In order for Advertise Purple to deliver on our promise of superior affiliate management, we rely on having the best team possible. So when it comes to the hiring process, we don’t fool around. I took some time to speak to our Corporate Development Manager (CDM), Emily Chen, specifically about what she looks for in hiring the most competent account managers for our team.

Top Qualities

When asked ‘what are the top qualities you look for in an Account Manager’, Emily stressed that having a long history at a company and whether they have been promoted is a good sign; this shows the candidate is dedicated to their work and strives for greatness. Education is also paramount in our hiring decisions; we have alumni from top schools such as Yale, Georgetown, UCLA, UC Berkeley, USC, and other top-tier colleges. We even have a few team members pursuing masters’ degrees as well. In addition to loyalty and drive both professionally and academically, our CDM went on to describe more personal qualities she looks for in an Account Manager.

Having a degree from a reputable college may get you an interview at Advertise Purple, but being personable, generally good with analyzing and explaining numbers, and having a positive attitude makes for a strong pool of contenders as well, since account managers are heavily client-facing. But which characteristic does our CDM think is most important?  

“I would say it’s the ability to work smart, not hard. You could work hard at something all day long, but you could accomplish more by putting your time to better use. At the end of the day, it all comes down to time management.”

While we do value hard work, it’s more valuable to manage one’s time efficiently, accomplishing the most pressing tasks, rather than to spend more than 8 hours stressing over low-priority tasks.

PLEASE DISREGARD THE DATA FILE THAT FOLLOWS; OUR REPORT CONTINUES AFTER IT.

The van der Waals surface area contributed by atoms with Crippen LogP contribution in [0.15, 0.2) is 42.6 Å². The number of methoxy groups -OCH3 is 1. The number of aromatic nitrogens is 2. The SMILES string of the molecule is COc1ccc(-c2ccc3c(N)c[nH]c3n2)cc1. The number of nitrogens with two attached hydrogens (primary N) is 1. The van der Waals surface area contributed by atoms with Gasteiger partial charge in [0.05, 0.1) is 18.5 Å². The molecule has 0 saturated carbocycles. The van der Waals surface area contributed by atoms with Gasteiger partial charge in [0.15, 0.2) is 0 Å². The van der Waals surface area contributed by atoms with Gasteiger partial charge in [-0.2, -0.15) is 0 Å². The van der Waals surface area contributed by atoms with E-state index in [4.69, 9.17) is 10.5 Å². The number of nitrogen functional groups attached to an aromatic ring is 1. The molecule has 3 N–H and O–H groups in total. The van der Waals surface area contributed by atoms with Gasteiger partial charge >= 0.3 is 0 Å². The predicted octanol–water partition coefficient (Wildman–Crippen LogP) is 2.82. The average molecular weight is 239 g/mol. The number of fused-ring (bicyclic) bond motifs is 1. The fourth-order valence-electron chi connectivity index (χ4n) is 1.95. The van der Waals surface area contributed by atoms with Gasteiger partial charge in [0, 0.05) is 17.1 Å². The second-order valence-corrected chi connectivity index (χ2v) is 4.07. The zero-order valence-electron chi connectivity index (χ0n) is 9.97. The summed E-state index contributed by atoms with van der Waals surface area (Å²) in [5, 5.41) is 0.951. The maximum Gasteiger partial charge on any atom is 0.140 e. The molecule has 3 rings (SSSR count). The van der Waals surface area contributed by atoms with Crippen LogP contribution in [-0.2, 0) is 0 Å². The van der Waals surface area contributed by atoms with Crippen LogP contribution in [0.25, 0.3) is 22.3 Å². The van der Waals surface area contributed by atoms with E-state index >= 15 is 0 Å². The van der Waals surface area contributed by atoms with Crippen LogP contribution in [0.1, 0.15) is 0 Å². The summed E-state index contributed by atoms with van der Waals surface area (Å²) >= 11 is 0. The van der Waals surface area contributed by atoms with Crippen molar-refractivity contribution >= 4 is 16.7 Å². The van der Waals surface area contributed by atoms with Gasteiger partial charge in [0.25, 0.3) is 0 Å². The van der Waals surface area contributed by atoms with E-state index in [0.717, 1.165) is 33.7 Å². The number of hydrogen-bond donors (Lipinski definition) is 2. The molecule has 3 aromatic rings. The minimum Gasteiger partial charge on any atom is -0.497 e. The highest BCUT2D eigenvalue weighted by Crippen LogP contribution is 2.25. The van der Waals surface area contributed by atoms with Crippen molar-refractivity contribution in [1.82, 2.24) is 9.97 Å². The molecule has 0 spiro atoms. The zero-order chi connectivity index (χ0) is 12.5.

Red Flags

On the flip side, we also discussed with our Corporate Development Manager which qualities she tends to stay away from when hiring. The top two that come to mind are laziness and arrogance; these characteristics tend to be hard to manage. Because we have such a prevalent culture of teamwork, collaboration, and open-mindedness, an individual that assumes they already know how to do everything correctly or doesn’t want to put in as much effort as the rest of the team can greatly disrupt our workflow. We value humble employees that are team players, rather than employees who come with a negative attitude that implies they know best.

Lessons Learned

Throughout our various hiring cycles, our CDM has learned quite a few important lessons. To highlight one, she says:

“You can never be one-hundred percent sure how a person will perform in a work environment until they’re in it. We’ve seen people perform well in interviews and completely bomb on the job, and we’ve seen people that we’ve taken chances on excel very quickly and exceed our expectations.”

To mitigate the disconnect, our team has implemented various aptitude tests to better access the fit of potential employees to our company.

Our goal is to hire the best team possible so we may provide the best service possible for ever-expanding client base. We look for people who are personable, reliable, and otherwise ready to learn. But we are also looking for people who fit well into our culture, and that usually means bringing a positive attitude and always being ready to contribute to the team.